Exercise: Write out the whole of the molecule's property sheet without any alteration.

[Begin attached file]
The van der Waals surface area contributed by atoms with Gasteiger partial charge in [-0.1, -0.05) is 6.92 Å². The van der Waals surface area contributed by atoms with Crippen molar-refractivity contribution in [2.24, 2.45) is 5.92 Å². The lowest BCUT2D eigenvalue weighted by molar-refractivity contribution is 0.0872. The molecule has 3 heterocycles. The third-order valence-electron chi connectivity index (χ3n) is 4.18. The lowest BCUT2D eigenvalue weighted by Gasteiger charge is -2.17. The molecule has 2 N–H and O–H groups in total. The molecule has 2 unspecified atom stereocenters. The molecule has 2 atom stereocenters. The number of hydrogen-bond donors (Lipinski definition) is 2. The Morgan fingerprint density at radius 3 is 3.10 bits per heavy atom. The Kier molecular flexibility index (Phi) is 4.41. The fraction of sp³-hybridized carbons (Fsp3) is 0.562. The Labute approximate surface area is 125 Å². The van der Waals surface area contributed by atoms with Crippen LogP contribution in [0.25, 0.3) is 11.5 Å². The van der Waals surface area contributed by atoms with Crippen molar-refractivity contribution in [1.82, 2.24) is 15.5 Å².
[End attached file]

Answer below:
The van der Waals surface area contributed by atoms with Gasteiger partial charge in [-0.1, -0.05) is 6.92 Å². The van der Waals surface area contributed by atoms with Crippen molar-refractivity contribution in [2.24, 2.45) is 5.92 Å². The lowest BCUT2D eigenvalue weighted by molar-refractivity contribution is 0.0872. The molecule has 3 heterocycles. The third-order valence-electron chi connectivity index (χ3n) is 4.18. The lowest BCUT2D eigenvalue weighted by Gasteiger charge is -2.17. The molecule has 2 N–H and O–H groups in total. The molecule has 2 unspecified atom stereocenters. The molecule has 2 atom stereocenters. The number of hydrogen-bond donors (Lipinski definition) is 2. The Morgan fingerprint density at radius 3 is 3.10 bits per heavy atom. The Kier molecular flexibility index (Phi) is 4.41. The fraction of sp³-hybridized carbons (Fsp3) is 0.562. The Labute approximate surface area is 125 Å². The van der Waals surface area contributed by atoms with Crippen LogP contribution in [0.25, 0.3) is 11.5 Å². The van der Waals surface area contributed by atoms with Crippen molar-refractivity contribution in [1.82, 2.24) is 15.5 Å².